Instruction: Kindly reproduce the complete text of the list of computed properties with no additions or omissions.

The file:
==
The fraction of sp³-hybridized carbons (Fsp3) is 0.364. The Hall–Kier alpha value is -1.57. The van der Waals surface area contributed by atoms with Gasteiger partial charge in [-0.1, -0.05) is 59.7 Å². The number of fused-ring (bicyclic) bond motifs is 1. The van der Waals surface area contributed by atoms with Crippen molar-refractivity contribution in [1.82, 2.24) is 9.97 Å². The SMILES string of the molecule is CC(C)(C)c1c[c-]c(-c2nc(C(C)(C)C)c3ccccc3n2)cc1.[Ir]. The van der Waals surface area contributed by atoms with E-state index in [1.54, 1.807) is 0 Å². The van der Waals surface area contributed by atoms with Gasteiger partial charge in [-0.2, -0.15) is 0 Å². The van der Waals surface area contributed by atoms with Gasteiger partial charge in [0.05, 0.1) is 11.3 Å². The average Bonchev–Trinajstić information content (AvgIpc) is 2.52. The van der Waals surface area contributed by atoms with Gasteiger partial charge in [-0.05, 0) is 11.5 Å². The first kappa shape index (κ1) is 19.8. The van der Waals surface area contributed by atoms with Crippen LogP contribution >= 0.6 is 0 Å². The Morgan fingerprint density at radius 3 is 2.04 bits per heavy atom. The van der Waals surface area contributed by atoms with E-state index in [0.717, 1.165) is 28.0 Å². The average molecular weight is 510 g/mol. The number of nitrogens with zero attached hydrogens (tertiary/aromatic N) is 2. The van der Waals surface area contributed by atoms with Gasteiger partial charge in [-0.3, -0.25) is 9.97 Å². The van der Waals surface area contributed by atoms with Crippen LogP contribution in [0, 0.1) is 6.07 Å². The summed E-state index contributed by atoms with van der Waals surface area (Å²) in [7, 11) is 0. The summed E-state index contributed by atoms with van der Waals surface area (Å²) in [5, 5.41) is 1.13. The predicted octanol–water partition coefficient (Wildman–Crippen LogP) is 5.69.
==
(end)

The fraction of sp³-hybridized carbons (Fsp3) is 0.364. The Hall–Kier alpha value is -1.57. The van der Waals surface area contributed by atoms with Gasteiger partial charge in [-0.1, -0.05) is 59.7 Å². The number of fused-ring (bicyclic) bond motifs is 1. The van der Waals surface area contributed by atoms with Crippen molar-refractivity contribution in [1.82, 2.24) is 9.97 Å². The SMILES string of the molecule is CC(C)(C)c1c[c-]c(-c2nc(C(C)(C)C)c3ccccc3n2)cc1.[Ir]. The van der Waals surface area contributed by atoms with E-state index in [1.54, 1.807) is 0 Å². The van der Waals surface area contributed by atoms with Gasteiger partial charge in [-0.2, -0.15) is 0 Å². The van der Waals surface area contributed by atoms with Gasteiger partial charge in [0.05, 0.1) is 11.3 Å². The average Bonchev–Trinajstić information content (AvgIpc) is 2.52. The van der Waals surface area contributed by atoms with Gasteiger partial charge in [-0.05, 0) is 11.5 Å². The first kappa shape index (κ1) is 19.8. The van der Waals surface area contributed by atoms with Crippen LogP contribution >= 0.6 is 0 Å². The Morgan fingerprint density at radius 3 is 2.04 bits per heavy atom. The van der Waals surface area contributed by atoms with E-state index in [0.717, 1.165) is 28.0 Å². The average molecular weight is 510 g/mol. The number of nitrogens with zero attached hydrogens (tertiary/aromatic N) is 2. The van der Waals surface area contributed by atoms with Gasteiger partial charge in [-0.3, -0.25) is 9.97 Å². The van der Waals surface area contributed by atoms with Crippen LogP contribution in [0, 0.1) is 6.07 Å². The summed E-state index contributed by atoms with van der Waals surface area (Å²) in [7, 11) is 0. The summed E-state index contributed by atoms with van der Waals surface area (Å²) in [5, 5.41) is 1.13. The predicted octanol–water partition coefficient (Wildman–Crippen LogP) is 5.69.